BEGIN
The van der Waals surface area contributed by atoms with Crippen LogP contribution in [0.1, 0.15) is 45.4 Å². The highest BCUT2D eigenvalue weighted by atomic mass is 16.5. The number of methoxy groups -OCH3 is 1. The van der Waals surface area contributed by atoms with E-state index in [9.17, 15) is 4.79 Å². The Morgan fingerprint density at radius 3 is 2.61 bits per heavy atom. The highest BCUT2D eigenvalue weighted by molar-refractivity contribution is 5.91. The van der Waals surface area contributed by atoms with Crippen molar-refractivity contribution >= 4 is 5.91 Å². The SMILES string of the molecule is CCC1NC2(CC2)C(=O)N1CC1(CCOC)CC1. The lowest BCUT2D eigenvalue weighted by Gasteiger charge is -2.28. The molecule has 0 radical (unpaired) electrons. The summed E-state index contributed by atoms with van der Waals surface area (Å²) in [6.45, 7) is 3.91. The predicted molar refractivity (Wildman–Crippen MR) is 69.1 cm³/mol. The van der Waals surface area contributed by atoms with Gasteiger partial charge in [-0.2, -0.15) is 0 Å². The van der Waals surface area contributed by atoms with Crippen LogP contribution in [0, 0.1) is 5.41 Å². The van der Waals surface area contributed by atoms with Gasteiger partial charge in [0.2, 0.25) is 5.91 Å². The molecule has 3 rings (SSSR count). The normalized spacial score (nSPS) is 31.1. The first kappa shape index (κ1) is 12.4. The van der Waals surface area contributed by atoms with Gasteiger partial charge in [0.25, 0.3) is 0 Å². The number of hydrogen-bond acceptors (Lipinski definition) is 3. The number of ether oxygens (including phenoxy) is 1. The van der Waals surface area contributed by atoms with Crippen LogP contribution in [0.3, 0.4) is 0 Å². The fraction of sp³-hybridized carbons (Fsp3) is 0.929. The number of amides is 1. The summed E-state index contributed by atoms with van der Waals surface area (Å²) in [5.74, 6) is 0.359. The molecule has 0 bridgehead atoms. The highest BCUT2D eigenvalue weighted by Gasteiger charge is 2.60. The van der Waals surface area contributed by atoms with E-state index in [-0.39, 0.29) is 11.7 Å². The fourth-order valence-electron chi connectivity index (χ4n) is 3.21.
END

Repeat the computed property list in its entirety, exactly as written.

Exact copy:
The van der Waals surface area contributed by atoms with Crippen LogP contribution in [0.1, 0.15) is 45.4 Å². The highest BCUT2D eigenvalue weighted by atomic mass is 16.5. The number of methoxy groups -OCH3 is 1. The van der Waals surface area contributed by atoms with E-state index in [9.17, 15) is 4.79 Å². The Morgan fingerprint density at radius 3 is 2.61 bits per heavy atom. The highest BCUT2D eigenvalue weighted by molar-refractivity contribution is 5.91. The van der Waals surface area contributed by atoms with Crippen molar-refractivity contribution >= 4 is 5.91 Å². The SMILES string of the molecule is CCC1NC2(CC2)C(=O)N1CC1(CCOC)CC1. The lowest BCUT2D eigenvalue weighted by Gasteiger charge is -2.28. The molecule has 0 radical (unpaired) electrons. The summed E-state index contributed by atoms with van der Waals surface area (Å²) in [6.45, 7) is 3.91. The predicted molar refractivity (Wildman–Crippen MR) is 69.1 cm³/mol. The van der Waals surface area contributed by atoms with Gasteiger partial charge in [-0.2, -0.15) is 0 Å². The van der Waals surface area contributed by atoms with Crippen LogP contribution in [0, 0.1) is 5.41 Å². The van der Waals surface area contributed by atoms with Gasteiger partial charge in [0.2, 0.25) is 5.91 Å². The molecule has 3 rings (SSSR count). The normalized spacial score (nSPS) is 31.1. The first kappa shape index (κ1) is 12.4. The van der Waals surface area contributed by atoms with Gasteiger partial charge in [0.25, 0.3) is 0 Å². The number of hydrogen-bond acceptors (Lipinski definition) is 3. The number of ether oxygens (including phenoxy) is 1. The van der Waals surface area contributed by atoms with Crippen LogP contribution in [0.3, 0.4) is 0 Å². The fraction of sp³-hybridized carbons (Fsp3) is 0.929. The number of amides is 1. The summed E-state index contributed by atoms with van der Waals surface area (Å²) in [5.74, 6) is 0.359. The molecule has 0 bridgehead atoms. The highest BCUT2D eigenvalue weighted by Gasteiger charge is 2.60. The van der Waals surface area contributed by atoms with E-state index in [-0.39, 0.29) is 11.7 Å². The fourth-order valence-electron chi connectivity index (χ4n) is 3.21.